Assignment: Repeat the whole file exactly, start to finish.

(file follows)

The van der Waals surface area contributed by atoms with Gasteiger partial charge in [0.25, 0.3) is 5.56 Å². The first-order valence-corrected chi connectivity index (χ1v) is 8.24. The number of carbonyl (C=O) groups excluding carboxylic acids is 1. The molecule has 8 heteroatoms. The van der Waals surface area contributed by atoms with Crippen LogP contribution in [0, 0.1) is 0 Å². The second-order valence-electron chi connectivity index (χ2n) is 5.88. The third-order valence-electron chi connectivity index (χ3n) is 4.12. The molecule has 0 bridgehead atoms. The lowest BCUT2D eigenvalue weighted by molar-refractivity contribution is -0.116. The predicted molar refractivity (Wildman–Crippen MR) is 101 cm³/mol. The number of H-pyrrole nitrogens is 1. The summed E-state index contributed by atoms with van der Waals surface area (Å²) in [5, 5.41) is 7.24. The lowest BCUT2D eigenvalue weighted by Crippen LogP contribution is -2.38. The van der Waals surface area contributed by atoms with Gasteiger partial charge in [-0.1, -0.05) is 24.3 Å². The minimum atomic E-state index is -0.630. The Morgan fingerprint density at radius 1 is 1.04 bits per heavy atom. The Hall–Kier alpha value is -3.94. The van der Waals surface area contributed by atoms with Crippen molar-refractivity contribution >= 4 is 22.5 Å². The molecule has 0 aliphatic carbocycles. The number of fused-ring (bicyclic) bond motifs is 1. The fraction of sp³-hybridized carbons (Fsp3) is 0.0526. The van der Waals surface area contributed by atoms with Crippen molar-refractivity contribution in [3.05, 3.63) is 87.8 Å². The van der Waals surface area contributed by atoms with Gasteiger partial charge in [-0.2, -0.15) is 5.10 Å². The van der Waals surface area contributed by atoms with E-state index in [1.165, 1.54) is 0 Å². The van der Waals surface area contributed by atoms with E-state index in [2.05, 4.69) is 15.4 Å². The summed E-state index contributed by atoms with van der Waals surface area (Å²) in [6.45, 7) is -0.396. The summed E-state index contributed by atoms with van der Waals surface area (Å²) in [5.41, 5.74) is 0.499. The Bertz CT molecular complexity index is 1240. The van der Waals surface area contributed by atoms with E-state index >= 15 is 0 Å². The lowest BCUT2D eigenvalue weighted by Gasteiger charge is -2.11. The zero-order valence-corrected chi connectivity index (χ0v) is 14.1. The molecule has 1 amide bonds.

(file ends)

The van der Waals surface area contributed by atoms with Gasteiger partial charge in [0.25, 0.3) is 5.56 Å². The first-order valence-corrected chi connectivity index (χ1v) is 8.24. The number of carbonyl (C=O) groups excluding carboxylic acids is 1. The molecule has 8 heteroatoms. The van der Waals surface area contributed by atoms with Crippen LogP contribution in [0, 0.1) is 0 Å². The second-order valence-electron chi connectivity index (χ2n) is 5.88. The third-order valence-electron chi connectivity index (χ3n) is 4.12. The molecule has 0 bridgehead atoms. The lowest BCUT2D eigenvalue weighted by molar-refractivity contribution is -0.116. The predicted molar refractivity (Wildman–Crippen MR) is 101 cm³/mol. The number of H-pyrrole nitrogens is 1. The summed E-state index contributed by atoms with van der Waals surface area (Å²) in [5, 5.41) is 7.24. The lowest BCUT2D eigenvalue weighted by Crippen LogP contribution is -2.38. The van der Waals surface area contributed by atoms with Gasteiger partial charge in [-0.1, -0.05) is 24.3 Å². The minimum atomic E-state index is -0.630. The Morgan fingerprint density at radius 1 is 1.04 bits per heavy atom. The Hall–Kier alpha value is -3.94. The van der Waals surface area contributed by atoms with Crippen molar-refractivity contribution >= 4 is 22.5 Å². The molecule has 0 aliphatic carbocycles. The number of fused-ring (bicyclic) bond motifs is 1. The fraction of sp³-hybridized carbons (Fsp3) is 0.0526. The van der Waals surface area contributed by atoms with Crippen molar-refractivity contribution in [3.05, 3.63) is 87.8 Å². The van der Waals surface area contributed by atoms with Gasteiger partial charge in [-0.2, -0.15) is 5.10 Å². The van der Waals surface area contributed by atoms with E-state index in [1.165, 1.54) is 0 Å². The van der Waals surface area contributed by atoms with E-state index in [2.05, 4.69) is 15.4 Å². The summed E-state index contributed by atoms with van der Waals surface area (Å²) in [6.45, 7) is -0.396. The summed E-state index contributed by atoms with van der Waals surface area (Å²) in [5.41, 5.74) is 0.499. The Bertz CT molecular complexity index is 1240. The van der Waals surface area contributed by atoms with E-state index >= 15 is 0 Å². The lowest BCUT2D eigenvalue weighted by Gasteiger charge is -2.11. The zero-order valence-corrected chi connectivity index (χ0v) is 14.1. The molecule has 1 amide bonds.